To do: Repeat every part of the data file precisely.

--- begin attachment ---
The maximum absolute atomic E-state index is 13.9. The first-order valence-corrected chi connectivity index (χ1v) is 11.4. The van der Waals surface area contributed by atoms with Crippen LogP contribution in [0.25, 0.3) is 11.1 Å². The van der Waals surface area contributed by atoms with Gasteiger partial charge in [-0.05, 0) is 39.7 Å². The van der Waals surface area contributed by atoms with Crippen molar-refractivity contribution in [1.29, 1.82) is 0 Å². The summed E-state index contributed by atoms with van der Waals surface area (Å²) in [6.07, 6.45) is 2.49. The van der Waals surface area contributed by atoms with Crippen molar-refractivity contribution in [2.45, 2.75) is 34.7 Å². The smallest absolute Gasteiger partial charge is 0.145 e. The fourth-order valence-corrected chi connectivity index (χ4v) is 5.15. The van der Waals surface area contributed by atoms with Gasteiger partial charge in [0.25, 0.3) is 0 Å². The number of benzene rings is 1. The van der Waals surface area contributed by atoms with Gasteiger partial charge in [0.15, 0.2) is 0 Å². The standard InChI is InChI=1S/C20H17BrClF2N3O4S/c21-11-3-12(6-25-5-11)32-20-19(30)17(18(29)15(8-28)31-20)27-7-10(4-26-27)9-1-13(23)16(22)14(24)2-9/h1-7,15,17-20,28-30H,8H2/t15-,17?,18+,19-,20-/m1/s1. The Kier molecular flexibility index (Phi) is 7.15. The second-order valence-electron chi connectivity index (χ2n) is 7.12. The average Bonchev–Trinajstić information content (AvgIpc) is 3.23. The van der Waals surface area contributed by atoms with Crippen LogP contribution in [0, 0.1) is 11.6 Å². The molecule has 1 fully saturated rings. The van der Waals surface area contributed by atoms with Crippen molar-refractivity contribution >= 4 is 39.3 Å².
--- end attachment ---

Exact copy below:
The maximum absolute atomic E-state index is 13.9. The first-order valence-corrected chi connectivity index (χ1v) is 11.4. The van der Waals surface area contributed by atoms with Crippen LogP contribution in [0.25, 0.3) is 11.1 Å². The van der Waals surface area contributed by atoms with Gasteiger partial charge in [-0.05, 0) is 39.7 Å². The van der Waals surface area contributed by atoms with Crippen molar-refractivity contribution in [1.29, 1.82) is 0 Å². The summed E-state index contributed by atoms with van der Waals surface area (Å²) in [6.07, 6.45) is 2.49. The van der Waals surface area contributed by atoms with Crippen molar-refractivity contribution in [2.45, 2.75) is 34.7 Å². The smallest absolute Gasteiger partial charge is 0.145 e. The fourth-order valence-corrected chi connectivity index (χ4v) is 5.15. The van der Waals surface area contributed by atoms with Gasteiger partial charge in [0.25, 0.3) is 0 Å². The number of benzene rings is 1. The van der Waals surface area contributed by atoms with Gasteiger partial charge in [0.15, 0.2) is 0 Å². The standard InChI is InChI=1S/C20H17BrClF2N3O4S/c21-11-3-12(6-25-5-11)32-20-19(30)17(18(29)15(8-28)31-20)27-7-10(4-26-27)9-1-13(23)16(22)14(24)2-9/h1-7,15,17-20,28-30H,8H2/t15-,17?,18+,19-,20-/m1/s1. The Kier molecular flexibility index (Phi) is 7.15. The second-order valence-electron chi connectivity index (χ2n) is 7.12. The average Bonchev–Trinajstić information content (AvgIpc) is 3.23. The van der Waals surface area contributed by atoms with Crippen LogP contribution in [0, 0.1) is 11.6 Å². The molecule has 1 fully saturated rings. The van der Waals surface area contributed by atoms with Crippen molar-refractivity contribution >= 4 is 39.3 Å².